Bertone, Karmann, Pininfarina and now, Beckham. For all of their years of designing and building serious, rugged 4x4s, the new Evoque will forever be tagged as the car that Victoria built and obviously that’s just the way that Land Rover want it. I’m going to put this possible error of judgement to one side however and attempt to deliver an honest, unbiased review on what is repeatedly labelled as the greatest new model to have been launched in recent memory, by anyone.
On the particular day that I tested the latest Range Rover, I was lucky enough to have not one, not two but three of them to go at, both a coupe and 5dr 4wd and the latest addition to the group, the 2wd- eD4.
Range Rover Evoque
The 4wd coupe I was testing sported the SD4 2.2 litre diesel engine, capable of 0-60mph in 8.os, 169g/km CO2 and 43.5mpg combined. But the real fun was to be found in the 5dr as it had the Si4 2.o litre petrol under the bonnet, pushing the 0-60mph time down to a very respectable 7.0s but consequently the economy suffered at 32.5mpg combined and 199g/km, I’m predicting that the petrol will be a rare sight on Britain’s roads. Apart from the engines and the obvious lack of rear entrances and exits on the coupe, the 3dr and 5dr 4wds that I was testing were virtually identical and so I’ll group these two together. Both were the range topping Dynamic models, prices start at £39,995 for the 5dr and £40,995 for the coupe and both were fitted with the optional Lux pack, weighing in at a not-insignificant £4,325. These cars were unashamedly meant to impress.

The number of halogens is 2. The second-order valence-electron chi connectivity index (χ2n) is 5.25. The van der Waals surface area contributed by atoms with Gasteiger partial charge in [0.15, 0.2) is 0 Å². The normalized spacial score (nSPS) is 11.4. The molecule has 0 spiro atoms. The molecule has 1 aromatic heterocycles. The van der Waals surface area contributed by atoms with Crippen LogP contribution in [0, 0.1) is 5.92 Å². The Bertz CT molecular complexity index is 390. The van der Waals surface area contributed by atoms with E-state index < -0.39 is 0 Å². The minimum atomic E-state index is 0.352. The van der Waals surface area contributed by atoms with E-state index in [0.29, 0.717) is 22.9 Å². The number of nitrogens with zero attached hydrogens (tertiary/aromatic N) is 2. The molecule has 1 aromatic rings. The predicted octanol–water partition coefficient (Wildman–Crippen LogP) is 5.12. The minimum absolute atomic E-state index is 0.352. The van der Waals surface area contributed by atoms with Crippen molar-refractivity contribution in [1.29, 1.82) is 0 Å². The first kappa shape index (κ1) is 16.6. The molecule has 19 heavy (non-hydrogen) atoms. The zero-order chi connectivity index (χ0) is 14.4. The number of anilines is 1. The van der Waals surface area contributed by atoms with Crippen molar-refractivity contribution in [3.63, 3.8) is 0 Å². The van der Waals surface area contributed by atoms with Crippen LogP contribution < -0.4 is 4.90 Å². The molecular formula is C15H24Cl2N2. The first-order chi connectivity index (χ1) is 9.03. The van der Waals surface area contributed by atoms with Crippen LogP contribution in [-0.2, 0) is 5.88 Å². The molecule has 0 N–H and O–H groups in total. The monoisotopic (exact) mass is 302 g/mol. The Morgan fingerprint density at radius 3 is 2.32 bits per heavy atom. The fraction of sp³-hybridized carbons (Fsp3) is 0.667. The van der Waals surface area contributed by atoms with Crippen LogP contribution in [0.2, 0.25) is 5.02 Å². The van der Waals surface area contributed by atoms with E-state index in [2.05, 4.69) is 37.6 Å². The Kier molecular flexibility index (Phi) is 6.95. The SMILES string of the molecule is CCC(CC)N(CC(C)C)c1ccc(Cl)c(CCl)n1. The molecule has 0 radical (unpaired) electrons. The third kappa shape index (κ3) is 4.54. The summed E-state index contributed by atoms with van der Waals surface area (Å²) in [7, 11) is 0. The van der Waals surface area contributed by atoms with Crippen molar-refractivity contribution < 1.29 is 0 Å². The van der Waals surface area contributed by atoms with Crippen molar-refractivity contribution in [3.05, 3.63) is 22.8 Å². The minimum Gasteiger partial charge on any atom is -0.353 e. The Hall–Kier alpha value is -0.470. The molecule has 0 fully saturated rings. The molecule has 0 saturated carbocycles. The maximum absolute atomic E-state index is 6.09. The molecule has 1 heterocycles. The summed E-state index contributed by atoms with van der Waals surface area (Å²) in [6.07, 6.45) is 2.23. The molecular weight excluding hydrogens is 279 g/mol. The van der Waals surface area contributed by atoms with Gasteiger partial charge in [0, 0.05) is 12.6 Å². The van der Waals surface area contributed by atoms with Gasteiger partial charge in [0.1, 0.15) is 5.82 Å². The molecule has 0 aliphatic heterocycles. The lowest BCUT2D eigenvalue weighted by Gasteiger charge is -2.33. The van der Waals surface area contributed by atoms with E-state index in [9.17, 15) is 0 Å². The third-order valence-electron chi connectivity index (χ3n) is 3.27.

Putting practicality swiftly to one side, in my humble opinion the Evoque looks at it’s best in 3dr guise and from every angle the coupe I tested does look a million dollars, which makes the £44,325 price tag seem a bargain. Now, there’s two ways of looking at the list price of an Evoque; yes, its expensive when compared with some other similar size 4x4s on the market but those other 4x4s aren’t Range Rovers. So maybe the best way to consider the price is from the angle of how much money you’d be saving over a similarly specced Range Rover Sport or even a fully grown Range Rover, both of which could easily cost double the amount of the Evoque with options.
Can the Evoque cut it off-road…………
Anyway, back to my test cars. The quality of the grown up Range Rovers has been successfully transplanted in terms of materials and interior finish into this baby one, without creating a 70% size photocopy- that would have been far too easy. Obviously, you just don’t get the acres of space that’s found in its big brothers – that would be impossible but the Evoque isn’t all about compromise either. The driving position for starters is unique to this model; it offers that essential high up feeling in order to gain superiority over lesser mortals but it very cleverly avoids an industry standard, bolt-upright posture in favour of a far more cosseting, sporty position that results in an entirely more engaging sensation. Another feature that’s unique to the Evoque are the jewelled rings that adorn the instrument dials. On first impression, these could simply be considered a tacky bit of bling, inspired by Mrs B. On closer inspection however, this ring detailing is echoed in the front and rear light clusters and somehow seems appropriate for the model, especially when they change colour, reflecting how spirited the selected driving mode is.